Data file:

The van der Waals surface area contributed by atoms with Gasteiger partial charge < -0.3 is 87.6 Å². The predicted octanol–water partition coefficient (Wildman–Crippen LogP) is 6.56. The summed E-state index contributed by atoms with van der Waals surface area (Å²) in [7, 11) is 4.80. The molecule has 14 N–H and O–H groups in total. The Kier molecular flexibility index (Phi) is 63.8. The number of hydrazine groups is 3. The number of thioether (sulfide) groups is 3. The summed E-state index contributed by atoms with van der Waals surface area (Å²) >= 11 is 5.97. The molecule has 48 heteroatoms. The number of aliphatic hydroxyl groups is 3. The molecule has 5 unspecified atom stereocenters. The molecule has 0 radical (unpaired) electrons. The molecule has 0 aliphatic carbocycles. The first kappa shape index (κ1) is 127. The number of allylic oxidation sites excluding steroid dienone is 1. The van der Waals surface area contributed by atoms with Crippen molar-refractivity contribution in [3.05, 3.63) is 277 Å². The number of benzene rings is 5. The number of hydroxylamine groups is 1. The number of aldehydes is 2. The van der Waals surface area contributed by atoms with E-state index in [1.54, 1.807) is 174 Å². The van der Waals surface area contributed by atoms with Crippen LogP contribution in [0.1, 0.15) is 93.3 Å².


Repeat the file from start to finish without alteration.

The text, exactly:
The van der Waals surface area contributed by atoms with Gasteiger partial charge < -0.3 is 87.6 Å². The predicted octanol–water partition coefficient (Wildman–Crippen LogP) is 6.56. The summed E-state index contributed by atoms with van der Waals surface area (Å²) in [7, 11) is 4.80. The molecule has 14 N–H and O–H groups in total. The Kier molecular flexibility index (Phi) is 63.8. The number of hydrazine groups is 3. The number of thioether (sulfide) groups is 3. The summed E-state index contributed by atoms with van der Waals surface area (Å²) >= 11 is 5.97. The molecule has 48 heteroatoms. The number of aliphatic hydroxyl groups is 3. The molecule has 5 unspecified atom stereocenters. The molecule has 0 radical (unpaired) electrons. The molecule has 0 aliphatic carbocycles. The first kappa shape index (κ1) is 127. The number of allylic oxidation sites excluding steroid dienone is 1. The van der Waals surface area contributed by atoms with Crippen molar-refractivity contribution in [3.05, 3.63) is 277 Å². The number of benzene rings is 5. The number of hydroxylamine groups is 1. The number of aldehydes is 2. The van der Waals surface area contributed by atoms with E-state index in [1.54, 1.807) is 174 Å². The van der Waals surface area contributed by atoms with Crippen LogP contribution in [0.1, 0.15) is 93.3 Å².